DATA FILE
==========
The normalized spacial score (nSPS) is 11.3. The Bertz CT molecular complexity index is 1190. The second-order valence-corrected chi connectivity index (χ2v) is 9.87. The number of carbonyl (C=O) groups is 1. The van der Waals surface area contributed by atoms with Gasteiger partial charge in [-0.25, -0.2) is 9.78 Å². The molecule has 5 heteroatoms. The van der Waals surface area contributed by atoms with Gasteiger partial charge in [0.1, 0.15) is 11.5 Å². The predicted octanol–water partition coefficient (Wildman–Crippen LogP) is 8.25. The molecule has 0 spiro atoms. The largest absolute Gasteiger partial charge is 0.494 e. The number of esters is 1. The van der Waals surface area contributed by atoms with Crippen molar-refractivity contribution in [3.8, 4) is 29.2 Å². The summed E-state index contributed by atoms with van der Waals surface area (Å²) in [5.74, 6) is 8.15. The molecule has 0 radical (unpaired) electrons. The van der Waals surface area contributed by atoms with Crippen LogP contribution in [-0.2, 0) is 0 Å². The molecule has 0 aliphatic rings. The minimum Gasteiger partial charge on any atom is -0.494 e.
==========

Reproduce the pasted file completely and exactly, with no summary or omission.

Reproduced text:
The normalized spacial score (nSPS) is 11.3. The Bertz CT molecular complexity index is 1190. The second-order valence-corrected chi connectivity index (χ2v) is 9.87. The number of carbonyl (C=O) groups is 1. The van der Waals surface area contributed by atoms with Gasteiger partial charge in [-0.25, -0.2) is 9.78 Å². The molecule has 5 heteroatoms. The van der Waals surface area contributed by atoms with Gasteiger partial charge in [0.1, 0.15) is 11.5 Å². The predicted octanol–water partition coefficient (Wildman–Crippen LogP) is 8.25. The molecule has 0 spiro atoms. The largest absolute Gasteiger partial charge is 0.494 e. The number of esters is 1. The van der Waals surface area contributed by atoms with Crippen molar-refractivity contribution in [3.8, 4) is 29.2 Å². The summed E-state index contributed by atoms with van der Waals surface area (Å²) in [5.74, 6) is 8.15. The molecule has 0 radical (unpaired) electrons. The van der Waals surface area contributed by atoms with Crippen LogP contribution in [-0.2, 0) is 0 Å². The molecule has 0 aliphatic rings. The minimum Gasteiger partial charge on any atom is -0.494 e.